u X , Y N X , Y w X , Y λ = u 0 N 0 0 λ 0 + a 0 0 w 1 0 + a 2 u 2 N 2 0 λ 2 + a 3 0 0 w 3 0 +

To avoid any ambiguity with Fourier expansion (Ui), the terms of the Taylor expansions have been denoted with a superscript U(i). This straightforward bifurcation analysis leads to Partial Differential Equations at each order.

At order 0, the solution is a membrane state:
N 0 X , Y = λ 0 e X e X + N y e Y e Y .
By introducing the linear operator
L w = 6 D Q 2 2 w X 2 2 D Q 2 2 w Y 2 + D Q 4 w N Y 2 w Y 2 .
the PDE’s at orders 1, 2, 3 are:
L w 1 λ 0 Q 2 w 1 + λ 0 2 w 1 X 2 = 0 w 1 = 0 on ω
Of course the first order Equation (48) corresponds exactly to the bifurcation Equation (41) that has been solved previously. It is not necessary to re-discuss this point. The smallest buckling mode is
w 1 X , Y = sin πX L X sin πY L Y .
Let us solve the second order problem (49). The equilibrium Equation (49-a) can be solved by introducing a stress function:
N X 2 = 2 φ Y 2 , N Y 2 = 2 φ X 2 , N XY 2 = 2 φ X Y .
The membrane constitutive law (49-b) can be detailed as:
u 2 X + w 1 X 2 + Q 2 w 1 2 = 1 Eh 2 φ Y 2 ν 2 φ X 2 v 2 Y + w 1 Y 2 = 1 Eh 2 φ X 2 ν 2 φ Y 2 u 2 Y + v 2 X + 2 w 1 X w 1 Y = 2 1 + ν Eh 2 φ X Y .
The in-plane displacement u(2),v(2) can be eliminated from the combination 2 Y 2 53 a + 2 X 2 53 b 2 X Y 53 c . The resulting equation is:
1 Eh Δ 2 φ = 2 2 w 1 X Y 2 2 w 1 X 2 2 w 1 Y 2 + 2 Q 2 w 1 Y 2 + w 1 2 w 1 Y 2 .
It looks like the in-plane equation of the starting Föppl-Von Karman model, with a new second term in the r.h.s. due to the rapid oscillations. This second term is of the order O 1 2 L 2 while the first term of the r.h.s. involves only the macroscopic length and is O 1 L 4 . In what follows, this first term will be neglected. To account for the second order term λ(2) in (52-c), one can introduce a new stress function ψ(X, Y) by:
φ X , Y = λ 2 Y 2 2 + ψ X , Y ,
so that ψ(X, Y) is solution of the following boundary value problem:

The Dirichlet boundary conditions in (55) are deduced from (49-c) (49-d) by integration along the boundary, by a quite well known calculation when dealing with a stress function.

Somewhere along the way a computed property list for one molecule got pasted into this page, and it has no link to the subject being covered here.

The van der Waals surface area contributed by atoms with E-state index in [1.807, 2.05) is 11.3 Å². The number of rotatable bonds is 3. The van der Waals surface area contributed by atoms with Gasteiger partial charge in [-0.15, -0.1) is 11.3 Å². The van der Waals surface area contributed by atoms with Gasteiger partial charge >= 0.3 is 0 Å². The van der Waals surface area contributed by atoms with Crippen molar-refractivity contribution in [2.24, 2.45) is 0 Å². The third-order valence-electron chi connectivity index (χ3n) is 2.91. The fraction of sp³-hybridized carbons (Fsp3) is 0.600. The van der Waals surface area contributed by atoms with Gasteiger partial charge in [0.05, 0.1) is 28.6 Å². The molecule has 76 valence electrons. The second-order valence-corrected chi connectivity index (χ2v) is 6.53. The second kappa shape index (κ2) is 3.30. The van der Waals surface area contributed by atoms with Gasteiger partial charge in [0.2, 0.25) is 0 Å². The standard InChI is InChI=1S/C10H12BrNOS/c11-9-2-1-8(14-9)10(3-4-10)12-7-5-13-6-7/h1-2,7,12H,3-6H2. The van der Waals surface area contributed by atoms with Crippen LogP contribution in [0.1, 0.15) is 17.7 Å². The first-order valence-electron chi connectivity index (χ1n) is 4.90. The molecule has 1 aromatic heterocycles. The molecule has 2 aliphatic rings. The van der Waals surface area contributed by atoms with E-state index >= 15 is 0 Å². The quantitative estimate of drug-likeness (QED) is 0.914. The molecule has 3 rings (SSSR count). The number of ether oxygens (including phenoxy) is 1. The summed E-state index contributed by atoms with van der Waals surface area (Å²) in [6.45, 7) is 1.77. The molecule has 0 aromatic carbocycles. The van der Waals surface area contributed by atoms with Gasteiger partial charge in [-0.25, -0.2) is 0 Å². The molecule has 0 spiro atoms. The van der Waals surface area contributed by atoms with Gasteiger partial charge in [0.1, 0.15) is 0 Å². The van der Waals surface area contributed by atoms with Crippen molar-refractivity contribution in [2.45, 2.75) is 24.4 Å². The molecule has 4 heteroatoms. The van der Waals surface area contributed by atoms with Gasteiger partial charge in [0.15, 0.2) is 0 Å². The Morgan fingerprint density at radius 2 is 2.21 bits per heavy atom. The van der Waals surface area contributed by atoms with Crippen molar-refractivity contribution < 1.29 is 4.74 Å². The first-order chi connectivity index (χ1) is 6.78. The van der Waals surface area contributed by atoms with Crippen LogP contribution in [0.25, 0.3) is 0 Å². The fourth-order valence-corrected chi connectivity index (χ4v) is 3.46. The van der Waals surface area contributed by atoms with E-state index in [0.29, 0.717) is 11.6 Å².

Because of the boundary conditions, it seems difficult to get a closed form solution of (55). We propose to build an approximate equation by using a Galerkin approximation. Let us transform the domain ω = [0, L X ] × [0, L Y ] into a reference domain ω ref  = [−1, + 1] × [−1, + 1] by:
X = 1 + r 2 L X , Y = 1 + s 2 L Y w 1 r , s = cos πr 2 cos πs 2 .
Let us consider a shape function that satisfies the boundary conditions (55-b) (55-c) (55-d), for instance
W r , s = 1 r 2 2 1 s 2 2 .
The PDE (55-a) can be rewritten as (with α = L Y L X ):
α 2 2 r 2 + 2 s 2 2 ψ = π 2 Eh Q 2 L Y 2 16 1 cos π 1 + r cos π 1 + s .
Its Galerkin approximated solution is:
ψ = π 2 Eh Q 2 L Y 2 16 I 2 I 1 W r , s I 1 = ∫∫ ω ref α 2 2 r 2 + 2 s 2 2 W Wdrds I 2 = ∫∫ ω ref 1 cos π 1 + r cos π 1 + s Wdrds .
The corresponding axial stress field is:
N X 2 = λ 2 + π 2 4 Eh Q 2 I 2 I 1 2 W s 2 .
Finally we take into account the third order Equation (50-a), but we only need to write an orthogonality condition between the mode w(1) and the r.h.s. of (50-a):
∫∫ ω ref N X 2 Q 2 w 1 2 div N 2 . w 1 w 1 = 0 .
For simplicity we disregard the second term of (59) that is of order O 1 L 2 while the first one is of order O Q 2 = O 1 2 ( is the small instability wavelength), which leads to a simpler solvability condition:
∫∫ ω ref N X 2 w 1 2 = 0 .
This leads to the value of the second order load λ(2), that is written in terms of four adimensional integrals I1, I2, I3, I4
λ 2 = π 2 4 Eh Q 2 I 2 I 4 I 1 α I 3
I 3 = ∫∫ ω ref w 1 2 drds = 1 I 4 = ∫∫ ω ref 2 W s 2 w 1 2 drds .
This identity (60) permits to evaluate the increment of the load due to the wrinkles. It is convenient to compare this load to the approximated critical load λ(0) = 2DQ2:
λ λ 0 = 1 + λ 2 λ 0 a 2 = 1 + 3 2 π 2 1 ν 2 I 2 I 4 I 1 α I 3 a h 2 .
Curiously, this ratio depends rather little on the macroscopic lengths L X , L Y and the wrinkling wavelength , except via the aspect ratio α = L Y L X . Obviously the critical load depends strongly on or on L Y by
λ 0 Eh h l 2 h L Y .